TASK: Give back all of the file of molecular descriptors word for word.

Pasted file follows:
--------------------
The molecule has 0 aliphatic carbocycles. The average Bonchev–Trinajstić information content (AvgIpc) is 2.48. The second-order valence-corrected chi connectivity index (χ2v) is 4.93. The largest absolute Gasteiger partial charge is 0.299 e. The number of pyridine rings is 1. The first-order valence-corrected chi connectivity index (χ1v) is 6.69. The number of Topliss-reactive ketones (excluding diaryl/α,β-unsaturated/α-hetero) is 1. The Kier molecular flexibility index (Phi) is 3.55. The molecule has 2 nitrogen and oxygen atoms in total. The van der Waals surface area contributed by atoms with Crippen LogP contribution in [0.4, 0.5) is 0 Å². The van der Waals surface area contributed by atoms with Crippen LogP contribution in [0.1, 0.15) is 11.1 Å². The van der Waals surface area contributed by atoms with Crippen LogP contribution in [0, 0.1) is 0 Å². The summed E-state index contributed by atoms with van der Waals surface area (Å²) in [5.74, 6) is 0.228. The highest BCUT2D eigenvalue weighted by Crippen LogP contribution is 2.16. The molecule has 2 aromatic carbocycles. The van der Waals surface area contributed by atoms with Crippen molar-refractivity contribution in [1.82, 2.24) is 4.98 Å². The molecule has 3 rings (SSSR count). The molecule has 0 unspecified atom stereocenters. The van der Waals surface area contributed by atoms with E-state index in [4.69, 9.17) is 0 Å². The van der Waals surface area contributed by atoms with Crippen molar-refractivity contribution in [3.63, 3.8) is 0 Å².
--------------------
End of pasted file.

The molecule has 0 aliphatic carbocycles. The average Bonchev–Trinajstić information content (AvgIpc) is 2.48. The second-order valence-corrected chi connectivity index (χ2v) is 4.93. The largest absolute Gasteiger partial charge is 0.299 e. The number of pyridine rings is 1. The first-order valence-corrected chi connectivity index (χ1v) is 6.69. The number of Topliss-reactive ketones (excluding diaryl/α,β-unsaturated/α-hetero) is 1. The Kier molecular flexibility index (Phi) is 3.55. The molecule has 2 nitrogen and oxygen atoms in total. The van der Waals surface area contributed by atoms with Crippen LogP contribution in [0.4, 0.5) is 0 Å². The van der Waals surface area contributed by atoms with Crippen LogP contribution in [0.1, 0.15) is 11.1 Å². The van der Waals surface area contributed by atoms with Crippen LogP contribution in [0, 0.1) is 0 Å². The summed E-state index contributed by atoms with van der Waals surface area (Å²) in [5.74, 6) is 0.228. The highest BCUT2D eigenvalue weighted by Crippen LogP contribution is 2.16. The molecule has 2 aromatic carbocycles. The van der Waals surface area contributed by atoms with Crippen molar-refractivity contribution in [1.82, 2.24) is 4.98 Å². The molecule has 3 rings (SSSR count). The molecule has 0 unspecified atom stereocenters. The van der Waals surface area contributed by atoms with E-state index in [4.69, 9.17) is 0 Å². The van der Waals surface area contributed by atoms with Crippen molar-refractivity contribution in [3.63, 3.8) is 0 Å².